Differences in Managing Anticoagulants and Antiplatelets for Gastrointestinal Endoscopy between East and West

Sun-Young Lee


Decreasing the bleeding risk associated with gastrointestinal (GI) endoscopic procedures and minimizing the thromboembolic risk of withdrawing medications are very important for the patients taking anticoagulants and antiplatelets. Western guidelines on managing anticoagulation and antiplatelet medications in GI endoscopy suggest a polypectomy with aspirin medication or a biopsy with warfarin medication. However, Eastern endoscopistsadherence to Western guidelines may be responsible for Easteners experiencing massive bleedings. During the cessation of drugs, it should be emphasized that Asians may be predisposed to different forms of embolism more likely to be of the cerebrovascular system, whereas Westerners more likely to be of the cardiovascular variety. To better understand the differences between the East and West, differences in drug metabolism should be considered that results in greater body weight-normalized plasma unbound clearance of drug in Easterners. Taken as a whole, different managements are required for GI endoscopy in patients on anticoagulation and/or antiplatelet medications based on differences in metabolism of drugs, risk of hemorrhage, and forms of thromboembolism.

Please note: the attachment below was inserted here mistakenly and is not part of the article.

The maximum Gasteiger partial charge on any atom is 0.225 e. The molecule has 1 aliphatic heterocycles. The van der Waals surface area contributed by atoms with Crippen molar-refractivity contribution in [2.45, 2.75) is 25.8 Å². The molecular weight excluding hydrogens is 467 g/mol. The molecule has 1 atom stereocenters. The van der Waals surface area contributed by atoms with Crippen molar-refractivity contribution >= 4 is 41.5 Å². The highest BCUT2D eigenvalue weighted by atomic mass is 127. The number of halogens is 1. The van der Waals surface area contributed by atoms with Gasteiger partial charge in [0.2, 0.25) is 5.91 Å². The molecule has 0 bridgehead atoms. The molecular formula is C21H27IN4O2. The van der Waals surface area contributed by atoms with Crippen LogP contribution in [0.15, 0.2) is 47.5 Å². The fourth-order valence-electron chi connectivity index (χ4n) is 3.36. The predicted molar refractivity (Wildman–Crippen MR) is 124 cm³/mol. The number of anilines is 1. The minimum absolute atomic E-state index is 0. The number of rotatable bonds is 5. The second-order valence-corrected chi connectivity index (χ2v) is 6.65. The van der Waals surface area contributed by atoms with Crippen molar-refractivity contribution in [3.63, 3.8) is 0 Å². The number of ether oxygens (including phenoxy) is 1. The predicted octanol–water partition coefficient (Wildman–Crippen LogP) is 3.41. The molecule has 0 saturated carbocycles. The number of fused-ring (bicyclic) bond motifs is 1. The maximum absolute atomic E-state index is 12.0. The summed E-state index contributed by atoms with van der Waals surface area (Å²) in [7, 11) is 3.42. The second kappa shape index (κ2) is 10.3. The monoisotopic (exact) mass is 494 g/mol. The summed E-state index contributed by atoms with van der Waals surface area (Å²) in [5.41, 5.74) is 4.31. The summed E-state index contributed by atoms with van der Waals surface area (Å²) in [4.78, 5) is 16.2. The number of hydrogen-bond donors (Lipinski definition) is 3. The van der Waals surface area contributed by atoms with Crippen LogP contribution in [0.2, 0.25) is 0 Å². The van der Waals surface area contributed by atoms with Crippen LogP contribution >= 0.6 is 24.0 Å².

Gastroenterol Res. 2009;2(2):67-80
doi: https://doi.org/10.4021/gr2009.04.1283


Anticoagulation; Antiplatelet; Endoscopy; East; West

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